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Article
September 1950

ALLERGIC REACTIONS FOLLOWING THE INTRAVENOUS INJECTION OF CORN SUGAR (DEXTROSE)

Author Affiliations

CHICAGO; CANFIELD, OHIO
Dr. Randolph is an instructor in medicine at Northwestern University Medical School, Dr. Rollins is a research fellow in medicine at Northwestern University Medical School and Dr. Walter is a member of the staff at the Youngstown Hospital, Youngstown, Ohio.

Arch Surg. 1950;61(3):554-564. doi:10.1001/archsurg.1950.01250020559014
Abstract

IN THE past, reactions following the intravenous administration of solutions have been interpreted principally as being due to pyrogen contamination. In a recent review of this subject, Rademaker1 stated that the care of glassware and tubing remains the predominating factor in the production of reactions. Speed shock has also been considered as a cause.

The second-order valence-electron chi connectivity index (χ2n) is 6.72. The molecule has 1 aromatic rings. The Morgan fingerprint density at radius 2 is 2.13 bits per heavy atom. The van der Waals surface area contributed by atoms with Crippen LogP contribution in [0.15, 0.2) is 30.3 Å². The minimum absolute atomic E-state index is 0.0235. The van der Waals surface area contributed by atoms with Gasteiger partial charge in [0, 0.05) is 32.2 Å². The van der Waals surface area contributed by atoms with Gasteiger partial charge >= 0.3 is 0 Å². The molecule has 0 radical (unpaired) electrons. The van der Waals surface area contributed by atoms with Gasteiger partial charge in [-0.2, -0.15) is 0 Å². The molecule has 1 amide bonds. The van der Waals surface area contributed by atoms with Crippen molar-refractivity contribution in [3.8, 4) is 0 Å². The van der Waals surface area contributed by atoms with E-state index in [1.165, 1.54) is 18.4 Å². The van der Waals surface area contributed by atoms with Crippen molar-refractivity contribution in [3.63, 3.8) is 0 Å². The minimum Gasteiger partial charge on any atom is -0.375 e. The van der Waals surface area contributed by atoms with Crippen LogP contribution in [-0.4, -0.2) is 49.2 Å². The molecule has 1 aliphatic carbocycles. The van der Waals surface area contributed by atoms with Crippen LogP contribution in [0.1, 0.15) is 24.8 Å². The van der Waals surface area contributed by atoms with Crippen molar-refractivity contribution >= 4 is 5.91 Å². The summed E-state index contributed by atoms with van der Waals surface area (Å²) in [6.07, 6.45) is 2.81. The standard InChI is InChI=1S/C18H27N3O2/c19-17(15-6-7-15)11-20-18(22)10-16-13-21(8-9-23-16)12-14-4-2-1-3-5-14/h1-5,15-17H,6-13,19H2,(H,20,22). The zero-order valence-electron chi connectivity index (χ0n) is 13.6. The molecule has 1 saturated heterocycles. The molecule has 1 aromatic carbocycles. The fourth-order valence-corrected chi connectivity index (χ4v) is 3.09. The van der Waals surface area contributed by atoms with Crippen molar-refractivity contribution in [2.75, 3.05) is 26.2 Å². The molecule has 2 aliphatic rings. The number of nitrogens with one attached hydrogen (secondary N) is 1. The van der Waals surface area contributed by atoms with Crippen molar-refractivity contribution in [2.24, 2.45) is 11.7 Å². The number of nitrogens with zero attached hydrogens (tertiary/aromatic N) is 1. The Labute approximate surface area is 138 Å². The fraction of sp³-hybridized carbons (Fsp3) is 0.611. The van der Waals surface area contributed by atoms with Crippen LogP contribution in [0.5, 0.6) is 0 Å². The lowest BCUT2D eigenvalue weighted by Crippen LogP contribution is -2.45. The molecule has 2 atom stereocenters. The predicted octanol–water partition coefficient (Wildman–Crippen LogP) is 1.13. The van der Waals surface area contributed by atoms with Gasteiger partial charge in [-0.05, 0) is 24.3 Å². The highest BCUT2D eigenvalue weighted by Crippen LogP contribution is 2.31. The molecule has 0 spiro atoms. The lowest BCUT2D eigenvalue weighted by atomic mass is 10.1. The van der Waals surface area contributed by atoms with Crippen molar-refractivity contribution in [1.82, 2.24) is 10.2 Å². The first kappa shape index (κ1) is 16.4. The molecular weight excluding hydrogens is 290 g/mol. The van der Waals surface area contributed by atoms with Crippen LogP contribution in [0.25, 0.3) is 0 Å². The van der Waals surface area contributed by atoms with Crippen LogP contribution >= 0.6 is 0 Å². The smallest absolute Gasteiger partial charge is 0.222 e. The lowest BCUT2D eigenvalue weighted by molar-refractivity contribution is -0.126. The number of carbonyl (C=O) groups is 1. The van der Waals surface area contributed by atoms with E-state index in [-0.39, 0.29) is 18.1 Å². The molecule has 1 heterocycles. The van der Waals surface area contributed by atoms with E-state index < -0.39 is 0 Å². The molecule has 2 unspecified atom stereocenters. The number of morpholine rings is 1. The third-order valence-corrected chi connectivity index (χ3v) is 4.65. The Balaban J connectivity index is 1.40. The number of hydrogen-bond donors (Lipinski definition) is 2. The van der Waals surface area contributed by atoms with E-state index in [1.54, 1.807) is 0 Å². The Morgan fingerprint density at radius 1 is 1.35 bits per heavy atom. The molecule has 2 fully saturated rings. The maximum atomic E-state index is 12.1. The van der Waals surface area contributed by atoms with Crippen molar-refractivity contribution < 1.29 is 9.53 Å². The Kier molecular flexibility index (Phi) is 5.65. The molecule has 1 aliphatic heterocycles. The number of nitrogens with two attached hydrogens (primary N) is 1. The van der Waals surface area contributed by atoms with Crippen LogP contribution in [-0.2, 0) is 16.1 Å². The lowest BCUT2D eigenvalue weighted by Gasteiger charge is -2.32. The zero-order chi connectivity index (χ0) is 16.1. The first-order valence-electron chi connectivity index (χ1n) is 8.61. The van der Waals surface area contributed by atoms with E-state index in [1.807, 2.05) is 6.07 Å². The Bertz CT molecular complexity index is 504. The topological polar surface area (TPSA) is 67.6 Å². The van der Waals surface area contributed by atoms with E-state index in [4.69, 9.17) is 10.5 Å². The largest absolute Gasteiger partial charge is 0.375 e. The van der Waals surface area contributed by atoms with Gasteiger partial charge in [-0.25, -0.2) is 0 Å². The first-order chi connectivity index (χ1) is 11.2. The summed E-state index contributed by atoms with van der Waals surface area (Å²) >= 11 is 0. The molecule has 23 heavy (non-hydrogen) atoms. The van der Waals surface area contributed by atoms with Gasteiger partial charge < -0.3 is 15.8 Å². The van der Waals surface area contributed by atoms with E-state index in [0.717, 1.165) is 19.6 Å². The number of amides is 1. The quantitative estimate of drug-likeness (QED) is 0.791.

However, in spite of the most careful attention in respect to the control of pyrogens and the regulation of the speed of administration of solutions, there remains an unexplained irreducible residue of reactions. The paradox persists that solutions and tubing prepared from lots which have not been suspected in the majority of patients are incriminated as the most probable cause of reactions in an occasional instance. This type of observation suggests that the individual patient may be reacting abnormally to the injected material; the most plausible explanation for an individual idiosyncrasy is an allergic reaction.

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